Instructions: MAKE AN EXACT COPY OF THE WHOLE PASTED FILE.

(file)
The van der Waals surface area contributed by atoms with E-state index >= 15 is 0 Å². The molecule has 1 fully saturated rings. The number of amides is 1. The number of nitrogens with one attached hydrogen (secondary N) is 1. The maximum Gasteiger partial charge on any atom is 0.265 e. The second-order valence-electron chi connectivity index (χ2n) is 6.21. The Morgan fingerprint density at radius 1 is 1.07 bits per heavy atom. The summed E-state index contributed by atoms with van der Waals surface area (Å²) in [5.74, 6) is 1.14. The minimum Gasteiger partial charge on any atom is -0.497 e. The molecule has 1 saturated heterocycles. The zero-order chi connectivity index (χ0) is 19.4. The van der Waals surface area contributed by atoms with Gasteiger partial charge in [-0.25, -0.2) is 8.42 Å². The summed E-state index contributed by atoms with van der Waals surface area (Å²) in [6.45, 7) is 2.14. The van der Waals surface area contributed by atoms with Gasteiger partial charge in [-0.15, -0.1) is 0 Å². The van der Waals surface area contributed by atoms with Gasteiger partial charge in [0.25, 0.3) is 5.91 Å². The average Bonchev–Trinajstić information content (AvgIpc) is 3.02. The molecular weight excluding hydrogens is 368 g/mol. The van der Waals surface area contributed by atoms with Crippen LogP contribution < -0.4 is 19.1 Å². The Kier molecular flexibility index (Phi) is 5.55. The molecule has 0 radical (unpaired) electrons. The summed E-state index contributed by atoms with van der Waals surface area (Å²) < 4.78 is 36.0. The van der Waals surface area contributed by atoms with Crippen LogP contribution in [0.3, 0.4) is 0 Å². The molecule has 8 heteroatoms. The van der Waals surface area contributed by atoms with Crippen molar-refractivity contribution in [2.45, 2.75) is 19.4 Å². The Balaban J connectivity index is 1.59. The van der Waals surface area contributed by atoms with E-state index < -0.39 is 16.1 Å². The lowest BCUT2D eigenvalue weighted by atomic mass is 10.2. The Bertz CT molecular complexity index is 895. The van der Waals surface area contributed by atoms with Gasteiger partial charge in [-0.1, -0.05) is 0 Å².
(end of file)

The van der Waals surface area contributed by atoms with E-state index >= 15 is 0 Å². The molecule has 1 fully saturated rings. The number of amides is 1. The number of nitrogens with one attached hydrogen (secondary N) is 1. The maximum Gasteiger partial charge on any atom is 0.265 e. The second-order valence-electron chi connectivity index (χ2n) is 6.21. The Morgan fingerprint density at radius 1 is 1.07 bits per heavy atom. The summed E-state index contributed by atoms with van der Waals surface area (Å²) in [5.74, 6) is 1.14. The minimum Gasteiger partial charge on any atom is -0.497 e. The molecule has 1 saturated heterocycles. The zero-order chi connectivity index (χ0) is 19.4. The van der Waals surface area contributed by atoms with Gasteiger partial charge in [-0.25, -0.2) is 8.42 Å². The summed E-state index contributed by atoms with van der Waals surface area (Å²) in [6.45, 7) is 2.14. The van der Waals surface area contributed by atoms with Gasteiger partial charge in [-0.15, -0.1) is 0 Å². The van der Waals surface area contributed by atoms with Gasteiger partial charge in [0.25, 0.3) is 5.91 Å². The average Bonchev–Trinajstić information content (AvgIpc) is 3.02. The molecular weight excluding hydrogens is 368 g/mol. The van der Waals surface area contributed by atoms with Crippen LogP contribution < -0.4 is 19.1 Å². The Kier molecular flexibility index (Phi) is 5.55. The molecule has 0 radical (unpaired) electrons. The summed E-state index contributed by atoms with van der Waals surface area (Å²) < 4.78 is 36.0. The van der Waals surface area contributed by atoms with Crippen LogP contribution in [0.3, 0.4) is 0 Å². The molecule has 8 heteroatoms. The van der Waals surface area contributed by atoms with Crippen molar-refractivity contribution in [2.45, 2.75) is 19.4 Å². The Balaban J connectivity index is 1.59. The van der Waals surface area contributed by atoms with E-state index < -0.39 is 16.1 Å². The lowest BCUT2D eigenvalue weighted by atomic mass is 10.2. The Bertz CT molecular complexity index is 895. The van der Waals surface area contributed by atoms with Gasteiger partial charge in [-0.1, -0.05) is 0 Å².